(Reuters) – A bigger-than-expected drop in Tesla Inc deliveries spooked stock and bond investors, worried about the electric-car maker’s ability to make money as Chief Executive Elon Musk heads into another legal tussle with regulators on Thursday.
The company’s shares sank 11 percent, with four Wall Street brokerages cutting their price targets on the stock after deliveries of Tesla’s higher-priced luxury cars – Model S and X – more than halved in the first quarter.
The implications of slowing deliveries on cash flow for a company saddled with billions of dollars in debt rattled bond investors, pushing the price of its $1.8 billion junk bond down by the most in seven months.
RBC analysts called Model S/X deliveries “very disappointing” and estimated the numbers would translate to a more than $1 billion shortfall in revenue compared to previous estimates.
The company had flagged in February that it expected to post a first-quarter loss as it launched its cheaper $35,000 version of the Model 3 sedan.
Musk, who is under pressure to deliver Model 3 to new international markets efficiently, has been engaged in a public disagreement with U.S. regulators stemming from his tweets about Tesla’s production estimates.
His lawyers will argue on Thursday that he did not violate a fraud settlement with the U.S. SEC and should not be held in contempt, the latest twist in a high-profile battle between the billionaire and the government.
“With Musk due in court to face the SEC imminently, Tesla remains one of the most absorbing companies we cover, and one which for good or ill, never ceases to surprise,” Hargreaves Lansdown analyst Nicholas Hyett said.
Musk’s fight with the SEC, to play out in a Manhattan federal court hearing, has raised investor worries that it could lead to restrictions on his activities or even his removal from Tesla, while distracting him at a pivotal point in the company’s expansion.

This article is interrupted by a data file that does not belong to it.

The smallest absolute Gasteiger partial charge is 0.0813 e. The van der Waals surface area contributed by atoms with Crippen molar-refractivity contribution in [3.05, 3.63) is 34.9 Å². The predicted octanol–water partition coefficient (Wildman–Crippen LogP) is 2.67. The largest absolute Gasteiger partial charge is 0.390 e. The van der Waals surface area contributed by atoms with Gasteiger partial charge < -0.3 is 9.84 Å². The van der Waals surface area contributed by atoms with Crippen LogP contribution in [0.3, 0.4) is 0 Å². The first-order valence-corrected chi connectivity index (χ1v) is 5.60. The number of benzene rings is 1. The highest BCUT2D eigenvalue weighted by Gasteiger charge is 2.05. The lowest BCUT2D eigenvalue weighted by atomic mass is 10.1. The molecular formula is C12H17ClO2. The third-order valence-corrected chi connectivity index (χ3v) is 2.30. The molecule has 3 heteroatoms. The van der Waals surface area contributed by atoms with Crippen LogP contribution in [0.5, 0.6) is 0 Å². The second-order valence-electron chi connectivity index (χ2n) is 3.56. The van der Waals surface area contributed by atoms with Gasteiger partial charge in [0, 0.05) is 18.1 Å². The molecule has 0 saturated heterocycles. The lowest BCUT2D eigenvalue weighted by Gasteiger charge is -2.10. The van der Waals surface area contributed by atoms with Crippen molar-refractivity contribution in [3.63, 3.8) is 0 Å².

In the quarter, Tesla delivered 50,900 Model 3s, the linchpin of its growth strategy, falling short of analysts’ estimate of 58,900, according to IBES data from Refinitiv.
Tesla also pinned the blame for the first-quarter delivery drop to longer transit times, which analysts said could impact cash flow, even though the company claimed it had sufficient cash on hand.
The company said it had delivered only half of the quarter’s numbers by March 21, with 10,600 vehicles still in transit at the end of the quarter. By comparison, only 1,900 vehicles were in transit at the end of the fourth quarter.
Cowen and Co analysts said that the delivery and transit details suggested “cash was likely dangerously low” after Tesla paid off a $920 million convertible bond obligation in cash in the beginning of March.
Still, there were no new downgrades by brokerages on Tesla shares. The company is currently rated “buy” or higher by 12 of the 30 brokerages covering the company, 7 “hold” and 11 “sell” or lower.
The carmaker reaffirmed its forecast to deliver between 360,000 and 400,000 vehicles this year, and said U.S. orders for the new Model 3 outpaced what the company was able to fulfill in the quarter.
Nord LB analyst Frank Schwope called the numbers “more shocking than disappointing” and said there remain doubts whether Tesla could deliver 400,000 cars this year.
Tesla is rated six notches into noninvestment grade, or junk bond, territory by both Moody’s Investors Service and S&P Global Ratings. Both rating agencies have a negative outlook on the company’s debt.
The bond’s yield spread, the measure of additional compensation demanded by investors to own the security rather than safe-haven U.S. Treasuries, widened by 50 basis points.
Reporting by Vibhuti Sharma in Bengaluru; Editing by Shounak Dasgupta and Saumyadeb Chakrabarty